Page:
When you do let the goats start using their feeder, keep a close eye on them for a few days. When they first start using it observe any areas that could be dangerous for them and address the issue.

Don’t give your goats a new homemade feeder then disappear for a few days.

The Hay Sleigh

When I set out to make a new pallet hay feeder for goats, I knew I wanted a stand-alone feeder. I was mentally running through the options I had on the farm. I suddenly remembered an old sleigh of some kind left behind by the previous owners. The bottom board isn’t particularly sturdy but the frame is solid.

I liked the idea of being able to move the feeder after building it. Pallet construction is by its nature heavy, and this would allow us to move it around their pen or use it in different places on the farm.

hay sleigh rough and tumble farmhouse
Pregnant belly and all I can drag this thing easily.

Putting it Together

For this project I had the sleigh as a base, then used the following:

  • 2 Pallets
  • 2 6 foot 2×4’s
  • Exterior screws
  • Scrap pallet boards
  • Cordless Drill
  • Cordless Circular Saw
  • Fencing wire

The best way to see how I threw this thing together is to watch the video below.

Essentially I propped the two pallets inside the sleigh at an angle.

I braced across the two boards, then in the middle of each.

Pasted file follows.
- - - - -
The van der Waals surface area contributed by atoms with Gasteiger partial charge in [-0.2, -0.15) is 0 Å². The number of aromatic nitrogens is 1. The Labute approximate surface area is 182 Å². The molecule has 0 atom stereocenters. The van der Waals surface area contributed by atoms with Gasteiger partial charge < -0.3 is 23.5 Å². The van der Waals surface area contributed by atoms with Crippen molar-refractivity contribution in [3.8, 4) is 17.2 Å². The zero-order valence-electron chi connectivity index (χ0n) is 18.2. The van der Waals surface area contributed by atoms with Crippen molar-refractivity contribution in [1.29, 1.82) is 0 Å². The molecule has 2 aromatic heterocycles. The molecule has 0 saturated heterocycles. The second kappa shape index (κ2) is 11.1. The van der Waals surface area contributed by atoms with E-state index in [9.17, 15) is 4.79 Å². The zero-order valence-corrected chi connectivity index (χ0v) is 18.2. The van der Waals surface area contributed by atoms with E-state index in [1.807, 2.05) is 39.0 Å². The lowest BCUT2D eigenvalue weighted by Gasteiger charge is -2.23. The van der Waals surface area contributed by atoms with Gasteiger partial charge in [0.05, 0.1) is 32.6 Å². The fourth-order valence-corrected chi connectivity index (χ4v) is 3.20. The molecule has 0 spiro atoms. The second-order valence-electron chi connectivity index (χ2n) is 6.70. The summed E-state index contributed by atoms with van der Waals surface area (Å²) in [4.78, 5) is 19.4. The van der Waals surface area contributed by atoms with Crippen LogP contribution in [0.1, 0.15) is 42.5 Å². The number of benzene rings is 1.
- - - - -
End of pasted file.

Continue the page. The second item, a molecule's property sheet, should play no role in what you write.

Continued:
I screwed the bottom boards into the decking of the sleigh.

The fencing wire was used to anchor the sides more securely to the framework of the sleigh.

Finally, I used spare bits of 2×4 and pallet boards to fill in any gaps I thought the smaller goatsmight trap themselves in.

stand alone pallet goat feeder rough and tumble farmhouse

Making Improvements

There are a few things I’ll probably add or improve on the hay sleigh if we continue to use it.

Rain Protection

I’ll be adding a board across the top and securing two pieces of sheet metal on the top to make a hinged roof. This will protect the hay from moisture and allow me to still toss hay in the top.

One benefit of a drought yer I guess is it hasn’t been a real worry so far.

Side Opening

A negative of this simple design is that it’s difficult to remove hay from the bottom that gets built up. Goats are picky eaters and will leave a bunch behind. I’d like to remove some of the side boards and instead put another type of hinged door that I can open, then scrape out the old hay.

Paint

I’ve got eyes. I can see this thing is maybe a 2/10 in terms of looks. I think I might slap on some whitewash or similar just to spruce it up a little bit. Maybe get the frumpy thing up to a 4/10.

goat feeder from pallets rough and tumble farmhouse
I added a few more slats on the end after this photo to keep the little buggers from getting stuck.

Watch and Learn

I always like to give the disclaimer that my construction projects are half-baked at best. I have zero professional or other type of training in this, so it’s mostly me destroying drill bits and cursings under my breath. All the same, I ended up with a pallet hay feeder for goats that works pretty well.

Pin it for Later

pallet goat feeder rough and tumble farmhouse